Over the last decade or so, the science community has been concerned about what has been called the “reproducibility crisis”: the apparent failure of some significant experiments to produce the same results when they’re repeated. That failure has led to many suggestions about what might be done to improve matters, but we still don’t fully understand why experiments are failing to reproduce results.
A few recent studies have attempted to pinpoint the underlying problem. A new study approached reproducibility failure by running a set of identical behavioral experiments in several labs in Switzerland and Germany. It found that many of the differences come down to the lab itself. But there’s also variability in the results that can’t be ascribed to any obvious cause and may just arise from differences between individual mice.
Try and try again
The basic outline of the work is pretty simple: Get three labs to perform the same set of 10 standard behavioral experiments on mice. But the researchers took a number of additional steps to allow a detailed look at the underlying factors that might drive variation in experimental results. The experiments were done on two different mouse strains, both of which had been inbred for many generations, limiting genetic variability. All the mice were ordered from the same company. They were housed in identical conditions and were tested while they were the same age.
Each of the three labs did two repetitions of the experiment. In one, all the work was done by a single individual to cut down on the influence of differences in how the mice were handled. In the second, three different people did the experiments to add some variability.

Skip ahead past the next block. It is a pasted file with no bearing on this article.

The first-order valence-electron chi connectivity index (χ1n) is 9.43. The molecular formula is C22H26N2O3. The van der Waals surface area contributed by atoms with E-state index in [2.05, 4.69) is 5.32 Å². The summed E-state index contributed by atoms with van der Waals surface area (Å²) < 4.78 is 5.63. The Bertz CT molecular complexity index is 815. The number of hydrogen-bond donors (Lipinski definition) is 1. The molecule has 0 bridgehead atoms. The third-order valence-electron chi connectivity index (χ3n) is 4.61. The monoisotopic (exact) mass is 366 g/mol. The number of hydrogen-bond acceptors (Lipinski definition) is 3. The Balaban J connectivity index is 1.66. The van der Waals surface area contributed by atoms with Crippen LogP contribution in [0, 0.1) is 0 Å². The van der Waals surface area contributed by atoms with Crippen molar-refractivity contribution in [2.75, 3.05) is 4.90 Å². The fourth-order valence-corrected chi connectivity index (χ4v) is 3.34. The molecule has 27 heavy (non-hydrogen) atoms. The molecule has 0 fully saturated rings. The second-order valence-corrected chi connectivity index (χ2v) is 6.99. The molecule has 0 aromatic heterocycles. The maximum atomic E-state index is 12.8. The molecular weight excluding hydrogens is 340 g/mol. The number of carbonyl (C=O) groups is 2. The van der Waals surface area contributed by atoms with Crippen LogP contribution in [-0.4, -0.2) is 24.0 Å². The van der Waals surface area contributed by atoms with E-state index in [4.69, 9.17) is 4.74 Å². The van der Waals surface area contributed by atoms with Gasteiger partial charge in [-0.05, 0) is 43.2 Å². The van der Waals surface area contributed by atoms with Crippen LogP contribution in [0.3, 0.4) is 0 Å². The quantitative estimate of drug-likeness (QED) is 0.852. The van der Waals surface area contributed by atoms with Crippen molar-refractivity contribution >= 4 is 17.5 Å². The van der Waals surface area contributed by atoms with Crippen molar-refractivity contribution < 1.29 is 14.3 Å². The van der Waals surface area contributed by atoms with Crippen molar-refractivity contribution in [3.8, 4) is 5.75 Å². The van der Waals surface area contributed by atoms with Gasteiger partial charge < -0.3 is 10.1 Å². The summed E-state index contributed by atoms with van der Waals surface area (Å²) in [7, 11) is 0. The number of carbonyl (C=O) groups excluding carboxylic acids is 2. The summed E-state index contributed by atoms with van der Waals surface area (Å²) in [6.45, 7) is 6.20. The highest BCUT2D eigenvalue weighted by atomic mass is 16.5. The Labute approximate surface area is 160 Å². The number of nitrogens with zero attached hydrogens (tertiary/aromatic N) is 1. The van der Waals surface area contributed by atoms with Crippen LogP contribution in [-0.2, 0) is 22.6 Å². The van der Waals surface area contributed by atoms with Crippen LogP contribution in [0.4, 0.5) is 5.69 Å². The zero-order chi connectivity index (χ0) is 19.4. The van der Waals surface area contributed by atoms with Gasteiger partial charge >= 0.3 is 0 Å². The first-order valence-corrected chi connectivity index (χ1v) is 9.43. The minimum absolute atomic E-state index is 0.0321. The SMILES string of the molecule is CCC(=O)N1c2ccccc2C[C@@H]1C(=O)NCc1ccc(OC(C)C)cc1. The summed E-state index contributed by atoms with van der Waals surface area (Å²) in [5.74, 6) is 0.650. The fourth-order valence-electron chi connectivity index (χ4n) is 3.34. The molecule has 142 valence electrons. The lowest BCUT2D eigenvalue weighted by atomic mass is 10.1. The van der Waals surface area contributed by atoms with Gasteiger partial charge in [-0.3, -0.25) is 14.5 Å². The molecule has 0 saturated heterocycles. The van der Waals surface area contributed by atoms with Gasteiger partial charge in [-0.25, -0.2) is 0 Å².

Ideally, these experiments should have produced identical results. If they didn’t, the researchers could look into how results differed and figure out whether the discrepancies might be due to the labs, the people doing the experiments, the strain of mice involved, or some combination of the above.
The first thing that’s obvious from the results is that there’s no single reproducibility problem. Some of the experiments reproduced just fine, with limited variability. Others, as you might expect, saw differences between the strains. But for half of those cases, the magnitudes of the strain differences varied such that one lab might see a statistically different effect while another wouldn’t. In one case, the strains showed opposite behaviors in the different labs.
Beyond that, results were all over the map. In some cases, the mouse strain was the biggest source of variability. In others, it was the lab. The impact of the individual researcher, which was significant in other studies, turned out to be minor in all but one or two of the tests.
But one of the strongest results was how much of the variability couldn’t be accounted for by anything tracked by the study. In nine of the 10 tests, the unaccounted-for variation was above 25 percent of the total, and it was above half in six of the 10.
“Things we didn’t think to test” could be an extremely large category, but in this case, it’s hard to think of ways to perform the experiments more consistently than they were done here. So while variations could be due to a large number of factors, that may make little practical difference since we can’t control those factors anyway.
The researchers also point to earlier research suggesting that at least some of this variability may be due to differences between individual mice. Despite the fact that they’ve been raised in the same conditions and their genetics are nearly identical, each mouse will invariably have somewhat different experiences. Mice are also not automatons and can be expected to vary their behavior from time to time. All of that may set limits on how well we can expect behavioral experiments to replicate.
In the meantime, the researchers suggest that it might be worth leveraging the factors that do make a difference. By intentionally varying things that can shift behavioral results, such as by making sure more than one experimenter runs the studies, we can intentionally add noise to the results. Any signal that rises above this noise would be more likely to replicate.
PLOS Biology, 2022. DOI: 10.1371/journal.pbio.3001564 (About DOIs).